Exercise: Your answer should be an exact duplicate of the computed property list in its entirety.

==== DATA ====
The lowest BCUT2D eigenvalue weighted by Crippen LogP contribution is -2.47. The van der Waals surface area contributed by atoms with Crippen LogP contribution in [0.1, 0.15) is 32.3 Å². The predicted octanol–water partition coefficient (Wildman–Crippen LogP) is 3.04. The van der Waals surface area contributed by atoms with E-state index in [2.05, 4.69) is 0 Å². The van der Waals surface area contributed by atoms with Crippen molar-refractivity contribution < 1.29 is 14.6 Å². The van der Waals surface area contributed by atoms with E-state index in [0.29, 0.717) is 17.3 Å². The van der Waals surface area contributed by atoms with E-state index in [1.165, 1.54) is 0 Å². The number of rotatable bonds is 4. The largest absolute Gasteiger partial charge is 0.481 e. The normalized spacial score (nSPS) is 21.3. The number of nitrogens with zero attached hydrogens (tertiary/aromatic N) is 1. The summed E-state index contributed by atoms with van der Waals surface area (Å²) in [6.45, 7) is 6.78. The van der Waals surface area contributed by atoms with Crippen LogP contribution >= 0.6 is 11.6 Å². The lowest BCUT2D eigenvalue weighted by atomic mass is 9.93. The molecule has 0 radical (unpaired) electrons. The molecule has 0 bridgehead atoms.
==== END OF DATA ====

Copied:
The lowest BCUT2D eigenvalue weighted by Crippen LogP contribution is -2.47. The van der Waals surface area contributed by atoms with Crippen LogP contribution in [0.1, 0.15) is 32.3 Å². The predicted octanol–water partition coefficient (Wildman–Crippen LogP) is 3.04. The van der Waals surface area contributed by atoms with E-state index in [2.05, 4.69) is 0 Å². The van der Waals surface area contributed by atoms with Crippen molar-refractivity contribution < 1.29 is 14.6 Å². The van der Waals surface area contributed by atoms with E-state index in [0.29, 0.717) is 17.3 Å². The van der Waals surface area contributed by atoms with E-state index in [1.165, 1.54) is 0 Å². The number of rotatable bonds is 4. The largest absolute Gasteiger partial charge is 0.481 e. The normalized spacial score (nSPS) is 21.3. The number of nitrogens with zero attached hydrogens (tertiary/aromatic N) is 1. The summed E-state index contributed by atoms with van der Waals surface area (Å²) in [6.45, 7) is 6.78. The van der Waals surface area contributed by atoms with Crippen LogP contribution >= 0.6 is 11.6 Å². The lowest BCUT2D eigenvalue weighted by atomic mass is 9.93. The molecule has 0 radical (unpaired) electrons. The molecule has 0 bridgehead atoms.